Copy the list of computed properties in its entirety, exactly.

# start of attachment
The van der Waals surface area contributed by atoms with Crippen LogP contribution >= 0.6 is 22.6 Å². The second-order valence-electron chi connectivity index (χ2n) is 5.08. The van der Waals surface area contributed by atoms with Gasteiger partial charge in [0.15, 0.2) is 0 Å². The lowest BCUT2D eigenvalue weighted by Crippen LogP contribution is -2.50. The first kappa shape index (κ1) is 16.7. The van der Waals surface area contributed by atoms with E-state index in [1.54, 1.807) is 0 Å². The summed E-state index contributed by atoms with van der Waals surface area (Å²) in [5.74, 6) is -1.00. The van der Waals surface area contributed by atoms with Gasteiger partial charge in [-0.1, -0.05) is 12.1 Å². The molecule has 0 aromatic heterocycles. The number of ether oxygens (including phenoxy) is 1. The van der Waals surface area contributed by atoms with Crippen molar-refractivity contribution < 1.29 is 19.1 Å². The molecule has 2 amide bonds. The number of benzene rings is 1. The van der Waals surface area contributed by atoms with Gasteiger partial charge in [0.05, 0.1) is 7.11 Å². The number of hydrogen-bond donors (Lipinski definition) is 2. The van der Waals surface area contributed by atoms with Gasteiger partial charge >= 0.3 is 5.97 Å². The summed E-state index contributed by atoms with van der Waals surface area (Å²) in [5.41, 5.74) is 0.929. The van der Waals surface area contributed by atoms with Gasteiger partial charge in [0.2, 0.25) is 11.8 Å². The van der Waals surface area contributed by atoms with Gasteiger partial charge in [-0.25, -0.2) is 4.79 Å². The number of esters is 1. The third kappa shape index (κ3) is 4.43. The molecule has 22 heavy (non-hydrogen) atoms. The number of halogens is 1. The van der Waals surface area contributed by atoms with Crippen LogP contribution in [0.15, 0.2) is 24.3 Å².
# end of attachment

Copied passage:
The van der Waals surface area contributed by atoms with Crippen LogP contribution >= 0.6 is 22.6 Å². The second-order valence-electron chi connectivity index (χ2n) is 5.08. The van der Waals surface area contributed by atoms with Gasteiger partial charge in [0.15, 0.2) is 0 Å². The lowest BCUT2D eigenvalue weighted by Crippen LogP contribution is -2.50. The first kappa shape index (κ1) is 16.7. The van der Waals surface area contributed by atoms with E-state index in [1.54, 1.807) is 0 Å². The summed E-state index contributed by atoms with van der Waals surface area (Å²) in [5.74, 6) is -1.00. The van der Waals surface area contributed by atoms with Gasteiger partial charge in [-0.1, -0.05) is 12.1 Å². The molecule has 0 aromatic heterocycles. The number of ether oxygens (including phenoxy) is 1. The van der Waals surface area contributed by atoms with Crippen molar-refractivity contribution < 1.29 is 19.1 Å². The molecule has 2 amide bonds. The number of benzene rings is 1. The van der Waals surface area contributed by atoms with Gasteiger partial charge in [0.05, 0.1) is 7.11 Å². The number of hydrogen-bond donors (Lipinski definition) is 2. The van der Waals surface area contributed by atoms with Gasteiger partial charge >= 0.3 is 5.97 Å². The summed E-state index contributed by atoms with van der Waals surface area (Å²) in [5.41, 5.74) is 0.929. The van der Waals surface area contributed by atoms with Gasteiger partial charge in [0.2, 0.25) is 11.8 Å². The van der Waals surface area contributed by atoms with Gasteiger partial charge in [-0.25, -0.2) is 4.79 Å². The number of esters is 1. The third kappa shape index (κ3) is 4.43. The molecule has 22 heavy (non-hydrogen) atoms. The number of halogens is 1. The van der Waals surface area contributed by atoms with Crippen LogP contribution in [0.15, 0.2) is 24.3 Å².